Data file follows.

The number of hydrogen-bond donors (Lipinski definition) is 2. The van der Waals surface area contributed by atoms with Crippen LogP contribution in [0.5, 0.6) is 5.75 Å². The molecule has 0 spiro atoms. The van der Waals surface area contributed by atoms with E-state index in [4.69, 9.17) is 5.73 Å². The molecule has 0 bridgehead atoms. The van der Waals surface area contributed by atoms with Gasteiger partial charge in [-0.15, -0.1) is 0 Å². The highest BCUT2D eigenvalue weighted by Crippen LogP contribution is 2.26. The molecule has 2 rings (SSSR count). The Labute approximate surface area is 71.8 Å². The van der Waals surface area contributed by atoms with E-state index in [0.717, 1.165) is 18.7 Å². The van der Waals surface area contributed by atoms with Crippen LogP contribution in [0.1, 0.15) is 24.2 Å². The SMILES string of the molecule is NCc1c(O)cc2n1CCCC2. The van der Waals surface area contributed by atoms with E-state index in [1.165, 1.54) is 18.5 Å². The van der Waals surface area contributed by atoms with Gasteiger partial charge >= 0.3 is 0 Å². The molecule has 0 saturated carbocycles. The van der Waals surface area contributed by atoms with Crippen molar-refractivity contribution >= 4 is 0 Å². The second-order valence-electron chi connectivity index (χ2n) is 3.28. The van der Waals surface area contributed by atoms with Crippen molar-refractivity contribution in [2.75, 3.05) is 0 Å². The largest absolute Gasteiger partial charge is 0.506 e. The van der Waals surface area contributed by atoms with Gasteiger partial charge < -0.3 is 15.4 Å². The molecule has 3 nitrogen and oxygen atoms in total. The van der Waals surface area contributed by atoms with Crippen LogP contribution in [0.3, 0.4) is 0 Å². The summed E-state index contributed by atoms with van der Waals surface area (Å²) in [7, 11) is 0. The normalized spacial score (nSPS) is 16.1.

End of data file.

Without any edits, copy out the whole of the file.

The number of hydrogen-bond donors (Lipinski definition) is 2. The van der Waals surface area contributed by atoms with Crippen LogP contribution in [0.5, 0.6) is 5.75 Å². The molecule has 0 spiro atoms. The van der Waals surface area contributed by atoms with E-state index in [4.69, 9.17) is 5.73 Å². The molecule has 0 bridgehead atoms. The van der Waals surface area contributed by atoms with Gasteiger partial charge in [-0.15, -0.1) is 0 Å². The highest BCUT2D eigenvalue weighted by Crippen LogP contribution is 2.26. The molecule has 2 rings (SSSR count). The Labute approximate surface area is 71.8 Å². The van der Waals surface area contributed by atoms with E-state index in [0.717, 1.165) is 18.7 Å². The van der Waals surface area contributed by atoms with Crippen LogP contribution in [0.1, 0.15) is 24.2 Å². The SMILES string of the molecule is NCc1c(O)cc2n1CCCC2. The van der Waals surface area contributed by atoms with E-state index in [1.165, 1.54) is 18.5 Å². The van der Waals surface area contributed by atoms with Gasteiger partial charge >= 0.3 is 0 Å². The molecule has 0 saturated carbocycles. The van der Waals surface area contributed by atoms with Crippen molar-refractivity contribution >= 4 is 0 Å². The second-order valence-electron chi connectivity index (χ2n) is 3.28. The van der Waals surface area contributed by atoms with Crippen molar-refractivity contribution in [2.75, 3.05) is 0 Å². The largest absolute Gasteiger partial charge is 0.506 e. The van der Waals surface area contributed by atoms with Gasteiger partial charge < -0.3 is 15.4 Å². The molecule has 3 nitrogen and oxygen atoms in total. The van der Waals surface area contributed by atoms with Crippen LogP contribution in [0.3, 0.4) is 0 Å². The summed E-state index contributed by atoms with van der Waals surface area (Å²) in [7, 11) is 0. The normalized spacial score (nSPS) is 16.1.